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Senators Work on Bipartisan Gun Bill

Following several recent mass shootings, a bipartisan group of senators has announced a tentative gun reform proposal.

Jonathan Good
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Stephen Webber
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Rachel Zelicof
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In the aftermath of the school shooting in Uvalde, Texas, a bipartisan group of senators — led by Chris Murphy (D-CT), John Cornyn (R-TX), Kyrsten Sinema (D-AZ), and Thom Tillis (R-NC) — worked to create a gun reform bill that could garner enough support to overcome the chamber’s 60-vote filibuster threshold. 

These lawmakers faced a daunting task — despite many similar meetings following past mass shootings, Congress has not approved gun-related legislation in years. Yet despite long odds, the working group announced yesterday they had created a framework they believe can pass. The proposal includes grants to states for enacting red flag laws, background check reform, and funding for school safety and mental health initiatives.

What Does it Do?

Goals. In revealing the framework, the group said: “Today, we are announcing a commonsense, bipartisan proposal to protect America’s children, keep our schools safe, and reduce the threat of violence across our country. Families are scared, and it is our duty to come together and get something done that will help restore their sense of safety and security in their communities.”

Framework. According to the bipartisan working group, the proposal:

  • Expands background checks of gun buyers under 21, making juvenile records from state and local law enforcement available when they try to purchase a firearm. This age group has received renewed scrutiny following the Buffalo and Uvalde shootings, where both gunmen were 18 years old.
  • Offers federal grants to states that implement red flag laws. These statutes allow specified individuals — usually law enforcement, school personnel, or family members — to petition a judge to temporarily seize someone’s guns if they present a danger to others or themselves. 
  • Gives additional federal funds to bolster school security and mental health resources, including more school counselors and increased telehealth services.
  • Broadens the category of gun sellers that must have a federal dealers’ license, requiring them to conduct background checks.
  • Includes all domestic abusers in the federal database of prohibited gun buyers. Some lawmakers argue that current federal law creates a “boyfriend loophole” by not preventing unmarried abusive partners or stalkers from purchasing firearms.
  • Cracks down on those who purchase firearms for prohibited buyers — often called a straw purchase — and gun traffickers.

Will it Pass?

Noteworthy Absences. The deal falls far short of the many strict regulations President Biden called for in a national address in early June (see Civil’s breakdown of those policies here). Last week, the House approved a sweeping gun package along largely partisan lines with many of those provisions. However, many of its measures were notably absent from Sunday’s compromise, including a ban on selling semiautomatic weapons to under-21 buyers. 

Democratic Praise. Several prominent Democrats praised the legislation as modest but meaningful. President Biden said the deal “does not do everything that I think is needed, but it reflects important steps in the right direction, and would be the most significant gun safety legislation to pass Congress in decades.” He called for both chambers to approve the bill, and Senate Majority Leader Chuck Schumer (D-NY) vowed to put the agreement to a vote as soon as it is finalized. Senators Sinema and Joe Manchin (D-WV) — both of whom have deviated from their party on many high-profile issues — support the deal, suggesting a unified Democratic front.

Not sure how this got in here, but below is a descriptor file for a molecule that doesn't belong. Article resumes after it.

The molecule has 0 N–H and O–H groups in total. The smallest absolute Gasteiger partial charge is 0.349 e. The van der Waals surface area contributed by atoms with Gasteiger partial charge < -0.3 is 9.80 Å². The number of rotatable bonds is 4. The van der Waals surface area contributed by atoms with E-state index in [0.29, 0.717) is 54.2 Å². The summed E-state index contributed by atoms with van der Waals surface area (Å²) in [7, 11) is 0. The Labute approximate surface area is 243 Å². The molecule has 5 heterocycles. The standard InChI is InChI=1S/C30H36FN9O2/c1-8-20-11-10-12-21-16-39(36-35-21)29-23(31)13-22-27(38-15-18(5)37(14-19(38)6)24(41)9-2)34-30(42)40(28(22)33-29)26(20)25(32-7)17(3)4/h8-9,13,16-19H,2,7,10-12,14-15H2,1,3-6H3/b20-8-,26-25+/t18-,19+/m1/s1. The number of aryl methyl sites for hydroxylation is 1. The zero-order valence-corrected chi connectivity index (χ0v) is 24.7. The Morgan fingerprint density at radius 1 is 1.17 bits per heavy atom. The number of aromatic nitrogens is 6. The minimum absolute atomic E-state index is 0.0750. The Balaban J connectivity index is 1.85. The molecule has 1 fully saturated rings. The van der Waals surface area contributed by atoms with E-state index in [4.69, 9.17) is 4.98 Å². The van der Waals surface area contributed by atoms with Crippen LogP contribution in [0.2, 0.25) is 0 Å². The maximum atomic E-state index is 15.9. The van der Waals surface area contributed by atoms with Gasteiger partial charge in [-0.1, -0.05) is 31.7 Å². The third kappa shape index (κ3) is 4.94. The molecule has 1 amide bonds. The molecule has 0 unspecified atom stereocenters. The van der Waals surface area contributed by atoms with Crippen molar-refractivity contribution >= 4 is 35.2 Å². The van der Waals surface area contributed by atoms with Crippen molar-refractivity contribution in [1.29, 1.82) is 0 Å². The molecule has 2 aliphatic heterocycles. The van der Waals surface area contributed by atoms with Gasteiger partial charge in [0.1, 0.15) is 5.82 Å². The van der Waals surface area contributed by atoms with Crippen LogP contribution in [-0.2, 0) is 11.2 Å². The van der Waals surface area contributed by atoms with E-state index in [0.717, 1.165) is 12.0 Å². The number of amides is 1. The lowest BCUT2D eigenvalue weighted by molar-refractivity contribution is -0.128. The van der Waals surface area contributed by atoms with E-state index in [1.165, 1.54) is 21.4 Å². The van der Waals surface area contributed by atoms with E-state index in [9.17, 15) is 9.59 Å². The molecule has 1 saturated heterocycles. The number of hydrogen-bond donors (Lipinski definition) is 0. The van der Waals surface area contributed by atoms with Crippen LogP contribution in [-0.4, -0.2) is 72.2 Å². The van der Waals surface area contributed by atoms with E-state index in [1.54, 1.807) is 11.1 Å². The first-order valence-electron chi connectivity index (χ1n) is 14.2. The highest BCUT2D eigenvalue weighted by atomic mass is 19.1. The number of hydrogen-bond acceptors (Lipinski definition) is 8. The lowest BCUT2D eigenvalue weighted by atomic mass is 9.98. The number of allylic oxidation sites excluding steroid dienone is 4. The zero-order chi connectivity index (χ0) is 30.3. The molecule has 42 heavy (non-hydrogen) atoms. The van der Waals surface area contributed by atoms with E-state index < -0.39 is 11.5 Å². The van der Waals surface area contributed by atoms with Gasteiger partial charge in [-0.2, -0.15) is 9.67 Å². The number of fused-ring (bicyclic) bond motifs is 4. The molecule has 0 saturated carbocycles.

Clearing the Filibuster. Twenty senators — including 10 Republicans — released a statement calling for the framework’s passage. In the evenly split Senate, 10 is the magic number for Democrats, who need that many GOP votes and all 50 Democrats’ approval to pass the bill. Senate Minority Leader Mitch McConnell (R-KY) praised the bipartisan group’s work but stopped short of an outright endorsement of the deal. He said he hopes the agreement “makes significant headway on key issues like mental health and school safety, respects the Second Amendment, earns broad support in the Senate, and makes a difference for the country.”

House Progressives. While the deal faces an uncertain future in the Senate, most analysts expect relatively easy passage in the House. Although some more progressive House members have shown mild displeasure at the proposal, they will likely still support the legislation. President Biden and Democratic congressional leaders have already endorsed the deal — as have several prominent pro-gun control groups (see Brady, Giffords, and Everytown) — increasing pressure on Democrats to vote for the bill.

Official Bill Still to Come. According to negotiators, the finalized legislative text will take shape over the coming days. It is unclear how long it will take, and the bill’s exact language could spark new debates. However, the announcement indicates strong momentum toward enacting the deal.

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  1. Do you think this proposal will become law? Why or why not?
  2. What, if any, changes would you make to this framework? Why?
  3. Do you support this proposed legislation? Explain your position.
  4. If you were a member of Congress, how would you reach out to the other side to strike a deal?
  5. Do you think the implementation of this legislation is realistic? Why or why not?

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